Staff Reporter
THE beaches in the Balearics, one of the region's main attractions, are exposed to a high degree of erosion, according to a shock report from the European Commission.

Other parts of Spain at risk include Andalucia, Catalonia, Valencia and Cantabria.
The report claims that 20 percent of the European coastline is affected by erosion, chiefly as a result of the construction of amenities which prevent sediments from reaching the sea.

The report, entitled Eurosion, names the chief factor in the deterioration of the coasts as human activity, especially industry and tourism, although natural causes such as storms and flooding also play a leading role.

The report warns that erosion is endangering the safety of the 70 million people who live within 100 metres of the coast (16 percent of the European Union population) as well as the ecological balance of the 132'300 square kilometres of coast.

This includes more than 47'000 square kilometres of land considered of high ecological value such as the Jurmala dunes in the gulf of Riga, which are seriously eroded.

Every year, beaches are reduced by between 50 centimetres and two metres, although in some cases the reduction can be as much as 15 metres.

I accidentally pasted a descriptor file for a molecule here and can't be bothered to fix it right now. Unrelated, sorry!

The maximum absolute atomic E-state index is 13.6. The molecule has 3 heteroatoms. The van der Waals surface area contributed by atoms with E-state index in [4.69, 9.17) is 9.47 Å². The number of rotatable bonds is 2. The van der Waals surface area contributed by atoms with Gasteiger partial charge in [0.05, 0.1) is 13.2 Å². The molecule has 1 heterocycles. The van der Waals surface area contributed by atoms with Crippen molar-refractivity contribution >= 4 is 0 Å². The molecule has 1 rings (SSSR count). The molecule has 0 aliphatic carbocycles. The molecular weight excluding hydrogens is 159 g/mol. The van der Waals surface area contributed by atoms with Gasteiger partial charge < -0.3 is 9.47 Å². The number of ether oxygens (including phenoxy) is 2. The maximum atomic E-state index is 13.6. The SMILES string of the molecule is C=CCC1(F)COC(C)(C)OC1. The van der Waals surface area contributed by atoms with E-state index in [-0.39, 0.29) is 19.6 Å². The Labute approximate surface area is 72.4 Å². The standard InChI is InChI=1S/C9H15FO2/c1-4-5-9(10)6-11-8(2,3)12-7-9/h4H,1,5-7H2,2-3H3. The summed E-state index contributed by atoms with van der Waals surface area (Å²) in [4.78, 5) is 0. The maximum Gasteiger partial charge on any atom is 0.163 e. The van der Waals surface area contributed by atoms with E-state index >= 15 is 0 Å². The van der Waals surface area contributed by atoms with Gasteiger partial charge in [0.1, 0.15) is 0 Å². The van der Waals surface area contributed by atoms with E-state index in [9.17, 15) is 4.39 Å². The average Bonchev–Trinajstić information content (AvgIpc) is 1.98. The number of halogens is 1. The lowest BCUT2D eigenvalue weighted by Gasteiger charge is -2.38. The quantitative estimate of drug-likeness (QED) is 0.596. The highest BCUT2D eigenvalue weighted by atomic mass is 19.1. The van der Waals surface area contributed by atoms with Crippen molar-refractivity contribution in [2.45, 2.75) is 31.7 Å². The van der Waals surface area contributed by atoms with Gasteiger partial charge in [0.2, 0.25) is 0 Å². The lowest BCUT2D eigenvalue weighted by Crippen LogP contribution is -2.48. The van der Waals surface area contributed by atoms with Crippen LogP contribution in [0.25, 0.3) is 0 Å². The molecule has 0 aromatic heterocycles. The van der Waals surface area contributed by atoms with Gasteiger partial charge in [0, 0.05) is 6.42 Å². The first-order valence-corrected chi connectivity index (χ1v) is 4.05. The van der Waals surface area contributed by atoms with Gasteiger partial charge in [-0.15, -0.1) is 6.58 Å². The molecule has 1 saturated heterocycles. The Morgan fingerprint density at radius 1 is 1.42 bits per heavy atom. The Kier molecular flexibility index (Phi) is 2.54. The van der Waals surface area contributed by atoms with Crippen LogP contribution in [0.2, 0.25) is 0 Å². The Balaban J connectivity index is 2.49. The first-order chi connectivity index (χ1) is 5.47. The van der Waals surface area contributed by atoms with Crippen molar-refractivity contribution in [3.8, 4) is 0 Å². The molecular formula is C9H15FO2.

In Spain, the beaches with moderate erosion are found in Galicia, Asturias, the Basque Country and Murcia.
Many of Majorca's beaches have not fully recovered from the devastating storms of November 2001, and there was a long-running dispute over the best way of restoring them leaving it to nature or dredging sand from the sea bed.

The worst hit European Union country is Poland, where more than half the coasts suffer a high level of erosion, followed by Cyprus (37 percent) and Latvia (32.8 percent). The countries least affected are Sweden and Estonia, where less than two percent of the coast suffers erosion and Finland, whose coasts are virtually intact.

The European Commission has proposed a series of recommendations to prevent the further deterioration of the coasts and comply with directives on water and natural habitats.

They include a code of good practice and detailed coastal surveys.

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